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The Struggle for Productivity during Coronavirus

Ella explores the different meanings of productivity during lockdown.

Banana bread baking, daily walks and the dreaded Chloe Ting two-week shred: we all remember the various phases of lockdown number one with bittersweet nostalgia. These fads reflected the world’s ubiquitous desire to remain productive despite the absence of responsibilities, and whilst they created an uplifting sense of camaraderie, as the longevity of the lockdown became apparent, feelings of solidarity soon turned to anxiety.

Whether it be learning a new language, taking an online course or finally learning how to play the piano, lockdown has perpetuated the omnipresent concept of relentlessly furthering yourself. And if it’s not a new skill you want to pick up, it could be one you already have. The first lockdown presented itself as a unique opportunity for musicians, artists and writers to focus on their work free of all distractions; a chance for pure, unadulterated productivity. But when commitments and responsibilities disappear, so does our tether to the framework of time- lockdown doesn’t seem to be going anywhere, so you may as well just do the Thing tomorrow, right? Inevitably, you keep pushing it forwards and forwards until it becomes cemented in hypothesis, never coming to be. And so the satisfaction of productivity is never felt, only a dread which eventually fizzles into guilt; a guilt which is compounded by an incessant stream of ‘glow up’ videos on Instagram and Tik Tok.

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However, the situation feels different during the second lockdown. It has become apparent that the coronavirus is here for the foreseeable future, and consequently we must make long term, sustainable changes to our lives. Several cafes and shops remain open (for takeaway), and companies and schools have adapted to the new online environment. As a result, this time around, society has not come to a complete halt, and responsibilities have not disappeared. Nonetheless, for many uni students, the combination of online learning, social restrictions and an intense workload can be overwhelming. Particularly for freshers living in halls, facing coronavirus restrictions from a 3×4 metre room can become stifling. The fact that these small rooms simultaneously function as a place of relaxation as well as one of study can inhibit productivity, especially when combined with the limited study spaces available elsewhere. Hypothetically, the lack of social events and hungover morning should make it easier to focus on studying, and the torrent of deadlines should generate motivation to work, but there’s something about the fact that it is possible to get through your whole day without walking further than the trip from your bed to your desk that is not massively motivating.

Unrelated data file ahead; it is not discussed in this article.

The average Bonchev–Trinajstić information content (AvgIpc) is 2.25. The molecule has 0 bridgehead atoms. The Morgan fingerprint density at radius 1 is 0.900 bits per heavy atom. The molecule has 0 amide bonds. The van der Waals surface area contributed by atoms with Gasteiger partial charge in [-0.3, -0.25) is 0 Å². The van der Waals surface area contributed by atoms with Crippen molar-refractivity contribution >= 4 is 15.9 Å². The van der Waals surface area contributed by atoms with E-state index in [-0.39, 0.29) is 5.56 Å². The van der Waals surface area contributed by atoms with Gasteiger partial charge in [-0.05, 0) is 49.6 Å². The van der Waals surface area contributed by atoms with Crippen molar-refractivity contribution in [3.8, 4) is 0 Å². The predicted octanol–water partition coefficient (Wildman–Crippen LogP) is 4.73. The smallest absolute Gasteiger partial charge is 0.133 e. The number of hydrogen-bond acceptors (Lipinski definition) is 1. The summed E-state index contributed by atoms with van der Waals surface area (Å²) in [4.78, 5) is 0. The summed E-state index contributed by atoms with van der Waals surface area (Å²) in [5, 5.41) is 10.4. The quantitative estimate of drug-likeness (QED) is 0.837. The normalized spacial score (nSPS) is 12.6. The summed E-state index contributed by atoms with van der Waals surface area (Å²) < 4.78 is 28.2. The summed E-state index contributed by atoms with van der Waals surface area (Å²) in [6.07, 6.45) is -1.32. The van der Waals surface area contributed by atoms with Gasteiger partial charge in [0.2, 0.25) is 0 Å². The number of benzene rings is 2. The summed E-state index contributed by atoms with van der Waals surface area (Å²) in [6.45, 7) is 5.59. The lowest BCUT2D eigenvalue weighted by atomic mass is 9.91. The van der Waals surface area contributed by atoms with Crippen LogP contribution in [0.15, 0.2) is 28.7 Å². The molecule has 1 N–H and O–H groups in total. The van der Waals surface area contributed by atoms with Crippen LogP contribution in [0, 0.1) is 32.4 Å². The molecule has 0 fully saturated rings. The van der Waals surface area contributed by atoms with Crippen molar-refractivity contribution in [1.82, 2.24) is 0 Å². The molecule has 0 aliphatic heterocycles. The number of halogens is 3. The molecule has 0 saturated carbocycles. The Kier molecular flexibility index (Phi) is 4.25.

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So, what can we do about it? First of all, we need to stop viewing lockdown as the only opportunity there will be to further ourselves. The emphasis should be on how we are feeling rather than what we are doing. That being said, we do have a certain responsibility to adapt to the situation, as no amount of self-care can stop the approach of work deadlines. The key is to distinguish between the pressure to learn new skills during lockdown and academic pressure. One is a reflection of society’s toxic inability to relax, and the other is a normal and important means of progression. For many of us, the pandemic has blurred the lines between the two.

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